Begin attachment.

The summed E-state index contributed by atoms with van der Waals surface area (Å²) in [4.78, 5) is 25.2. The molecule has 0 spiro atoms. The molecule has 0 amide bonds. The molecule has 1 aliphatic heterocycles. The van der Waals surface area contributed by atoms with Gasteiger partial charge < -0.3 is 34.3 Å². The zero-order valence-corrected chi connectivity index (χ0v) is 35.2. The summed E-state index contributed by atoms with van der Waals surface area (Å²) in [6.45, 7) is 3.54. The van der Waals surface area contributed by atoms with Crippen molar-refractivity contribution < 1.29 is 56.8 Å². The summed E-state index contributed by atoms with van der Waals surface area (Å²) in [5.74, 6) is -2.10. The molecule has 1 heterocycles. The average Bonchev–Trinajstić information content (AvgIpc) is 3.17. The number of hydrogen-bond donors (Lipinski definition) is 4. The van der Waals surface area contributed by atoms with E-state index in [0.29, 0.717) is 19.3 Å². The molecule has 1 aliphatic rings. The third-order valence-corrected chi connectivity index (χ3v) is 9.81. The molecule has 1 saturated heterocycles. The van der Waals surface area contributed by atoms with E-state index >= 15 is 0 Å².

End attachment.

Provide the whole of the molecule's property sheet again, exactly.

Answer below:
The summed E-state index contributed by atoms with van der Waals surface area (Å²) in [4.78, 5) is 25.2. The molecule has 0 spiro atoms. The molecule has 0 amide bonds. The molecule has 1 aliphatic heterocycles. The van der Waals surface area contributed by atoms with Gasteiger partial charge < -0.3 is 34.3 Å². The zero-order valence-corrected chi connectivity index (χ0v) is 35.2. The summed E-state index contributed by atoms with van der Waals surface area (Å²) in [6.45, 7) is 3.54. The van der Waals surface area contributed by atoms with Crippen molar-refractivity contribution < 1.29 is 56.8 Å². The summed E-state index contributed by atoms with van der Waals surface area (Å²) in [5.74, 6) is -2.10. The molecule has 1 heterocycles. The average Bonchev–Trinajstić information content (AvgIpc) is 3.17. The number of hydrogen-bond donors (Lipinski definition) is 4. The van der Waals surface area contributed by atoms with E-state index in [0.29, 0.717) is 19.3 Å². The molecule has 1 aliphatic rings. The third-order valence-corrected chi connectivity index (χ3v) is 9.81. The molecule has 1 saturated heterocycles. The van der Waals surface area contributed by atoms with E-state index >= 15 is 0 Å².